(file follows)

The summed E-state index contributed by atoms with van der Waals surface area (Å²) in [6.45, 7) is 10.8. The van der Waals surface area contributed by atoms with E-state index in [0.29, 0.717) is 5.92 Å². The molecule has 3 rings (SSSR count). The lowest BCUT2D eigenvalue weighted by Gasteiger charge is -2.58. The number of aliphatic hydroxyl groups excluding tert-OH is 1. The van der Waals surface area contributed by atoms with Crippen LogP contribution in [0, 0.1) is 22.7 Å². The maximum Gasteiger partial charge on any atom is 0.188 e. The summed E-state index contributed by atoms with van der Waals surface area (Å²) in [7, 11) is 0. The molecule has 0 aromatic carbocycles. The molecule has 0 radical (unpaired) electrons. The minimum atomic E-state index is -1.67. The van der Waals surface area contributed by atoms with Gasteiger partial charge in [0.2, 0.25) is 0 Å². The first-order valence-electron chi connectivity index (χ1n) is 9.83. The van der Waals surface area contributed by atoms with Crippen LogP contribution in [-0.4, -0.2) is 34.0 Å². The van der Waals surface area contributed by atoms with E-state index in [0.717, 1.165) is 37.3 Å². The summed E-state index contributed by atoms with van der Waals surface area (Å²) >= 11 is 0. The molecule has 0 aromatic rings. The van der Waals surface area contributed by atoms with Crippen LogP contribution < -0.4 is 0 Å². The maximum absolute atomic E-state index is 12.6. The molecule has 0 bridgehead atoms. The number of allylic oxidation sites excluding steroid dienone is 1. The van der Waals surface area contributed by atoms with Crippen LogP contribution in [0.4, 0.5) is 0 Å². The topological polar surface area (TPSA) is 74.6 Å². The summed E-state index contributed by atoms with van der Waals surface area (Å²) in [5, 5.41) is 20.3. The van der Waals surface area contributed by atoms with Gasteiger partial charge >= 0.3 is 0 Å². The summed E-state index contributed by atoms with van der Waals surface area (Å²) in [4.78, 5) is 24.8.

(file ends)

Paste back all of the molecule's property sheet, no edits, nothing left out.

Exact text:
The summed E-state index contributed by atoms with van der Waals surface area (Å²) in [6.45, 7) is 10.8. The van der Waals surface area contributed by atoms with E-state index in [0.29, 0.717) is 5.92 Å². The molecule has 3 rings (SSSR count). The lowest BCUT2D eigenvalue weighted by Gasteiger charge is -2.58. The number of aliphatic hydroxyl groups excluding tert-OH is 1. The van der Waals surface area contributed by atoms with Crippen LogP contribution in [0, 0.1) is 22.7 Å². The maximum Gasteiger partial charge on any atom is 0.188 e. The summed E-state index contributed by atoms with van der Waals surface area (Å²) in [7, 11) is 0. The molecule has 0 aromatic carbocycles. The molecule has 0 radical (unpaired) electrons. The minimum atomic E-state index is -1.67. The van der Waals surface area contributed by atoms with Gasteiger partial charge in [0.2, 0.25) is 0 Å². The first-order valence-electron chi connectivity index (χ1n) is 9.83. The van der Waals surface area contributed by atoms with Crippen LogP contribution in [-0.4, -0.2) is 34.0 Å². The van der Waals surface area contributed by atoms with E-state index in [0.717, 1.165) is 37.3 Å². The summed E-state index contributed by atoms with van der Waals surface area (Å²) >= 11 is 0. The molecule has 0 aromatic rings. The van der Waals surface area contributed by atoms with Crippen LogP contribution < -0.4 is 0 Å². The maximum absolute atomic E-state index is 12.6. The molecule has 0 bridgehead atoms. The number of allylic oxidation sites excluding steroid dienone is 1. The van der Waals surface area contributed by atoms with Crippen LogP contribution in [0.4, 0.5) is 0 Å². The topological polar surface area (TPSA) is 74.6 Å². The summed E-state index contributed by atoms with van der Waals surface area (Å²) in [5, 5.41) is 20.3. The van der Waals surface area contributed by atoms with Gasteiger partial charge >= 0.3 is 0 Å². The summed E-state index contributed by atoms with van der Waals surface area (Å²) in [4.78, 5) is 24.8.